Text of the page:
These moments of first contact show us Indian behavior before they had any experience - good or bad - with those from the outside. Later moments of contact were based on experiences, and so show an Indian culture which had already changed inasmuch as it had begun to form a conceptualized notion of who these outsiders were.
After years of contact, Indian culture had changed significantly, e.g., their use of horses and beads.
Historians must always return, then, to the points of first contact to gain the most pristine evidence of Indian culture.
A note on terminology is also in order: in the twenty-first century, many Indian groups have rejected terminology like ‘Native Americans’ and prefer to be called ‘Indians.’ This is manifest, e.g., among the Cherokees of North Carolina in their tribal councils and museums.
One record of first contact describes an encounter between Indians and a French explorer. These Indians had neither met, seen, nor heard of people from outside North America, so this meeting was a true first contact.
At the shipwreck Museum located at Whitefish Point in Michigan, the curator notes:
In 1610 the young French interpretor Etienne Brule entered into the vast uncharted wilderness of the Great Lakes area. Sent to explore and learn the ways of the Indians, he was considered the first European to penetrate this region. Always moving and never forming a true alliance, he was later turned on by the Hurons who had him bound, tortured, quartered and eaten.
It is not clear whether the curator intends the comment that Brule ‘never’ formed ‘a true alliance’ to be some justification for, or amelioration of, cannibalism.
In any case, the Frenchman had stumbled upon a society formed by human sacrifice, frequent tribal warfare, and cannibalism. His murder was unprovoked.
This, then, is a glimpse into the way Indian culture functioned prior to any effects which outside contact may have had upon it. The Encyclopedia Britannica reports that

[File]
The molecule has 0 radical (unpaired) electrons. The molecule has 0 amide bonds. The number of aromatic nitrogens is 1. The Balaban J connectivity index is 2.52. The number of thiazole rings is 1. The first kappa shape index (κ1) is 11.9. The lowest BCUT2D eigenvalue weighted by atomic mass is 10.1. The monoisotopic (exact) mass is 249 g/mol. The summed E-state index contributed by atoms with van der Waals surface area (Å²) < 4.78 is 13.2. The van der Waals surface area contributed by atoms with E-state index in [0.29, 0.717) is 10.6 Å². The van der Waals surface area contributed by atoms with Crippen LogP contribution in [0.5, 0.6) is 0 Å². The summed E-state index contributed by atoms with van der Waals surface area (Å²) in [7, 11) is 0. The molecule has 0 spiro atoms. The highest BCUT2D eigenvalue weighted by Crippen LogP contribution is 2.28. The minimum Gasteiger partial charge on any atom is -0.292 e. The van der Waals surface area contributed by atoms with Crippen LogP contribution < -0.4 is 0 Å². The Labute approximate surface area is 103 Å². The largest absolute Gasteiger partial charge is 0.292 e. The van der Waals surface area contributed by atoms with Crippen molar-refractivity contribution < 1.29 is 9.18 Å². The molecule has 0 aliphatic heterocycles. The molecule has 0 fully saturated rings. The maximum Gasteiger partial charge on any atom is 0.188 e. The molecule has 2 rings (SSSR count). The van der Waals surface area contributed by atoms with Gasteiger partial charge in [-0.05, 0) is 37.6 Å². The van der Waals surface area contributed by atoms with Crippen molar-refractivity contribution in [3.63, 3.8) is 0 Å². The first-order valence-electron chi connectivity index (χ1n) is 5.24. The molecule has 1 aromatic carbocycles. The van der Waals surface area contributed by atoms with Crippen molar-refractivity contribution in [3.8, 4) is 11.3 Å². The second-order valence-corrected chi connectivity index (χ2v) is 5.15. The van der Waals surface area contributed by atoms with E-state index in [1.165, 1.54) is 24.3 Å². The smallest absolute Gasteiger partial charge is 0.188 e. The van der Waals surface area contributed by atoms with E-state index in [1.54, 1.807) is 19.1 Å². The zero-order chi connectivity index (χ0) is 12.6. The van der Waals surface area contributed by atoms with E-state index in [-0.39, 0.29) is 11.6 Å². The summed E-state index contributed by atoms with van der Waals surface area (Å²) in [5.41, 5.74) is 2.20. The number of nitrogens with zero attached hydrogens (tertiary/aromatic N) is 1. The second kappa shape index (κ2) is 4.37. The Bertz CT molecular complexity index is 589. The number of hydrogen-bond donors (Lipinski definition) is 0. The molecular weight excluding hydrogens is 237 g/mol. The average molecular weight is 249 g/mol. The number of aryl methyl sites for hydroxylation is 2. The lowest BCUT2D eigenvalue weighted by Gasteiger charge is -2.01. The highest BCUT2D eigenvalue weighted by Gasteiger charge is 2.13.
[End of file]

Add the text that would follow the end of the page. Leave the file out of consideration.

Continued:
The details of his death remain uncertain, but according to several accounts, he was killed and eaten by the Hurons, his adoptive tribe, whose lore thereafter attributed a prolonged “curse” to his murder.
More than a century later, Juan Nentvig was the first European encountered by Indians around what is now Mexico and the southwestern United States. As an example of first contact, he documented the treatment of women among the Indians. They were treated as animals and as property.
By the time of events such as the conflicts at Wounded Knee and at Little Bighorn, Indian culture had changed significantly because of its interaction with Europeans, Africans, and Asians. The Indians of the second half of the nineteenth century were observably different than those who lived prior to any contact from the outside world.
Those who inhabited North America prior to the widespread settling of Europeans would have regarded Geronimo and his colleagues at the 1898 ‘Indian Congress’ in Omaha as utterly foreign.
The most reliable data about indigenous North American cultures comes, then, from points of first contact.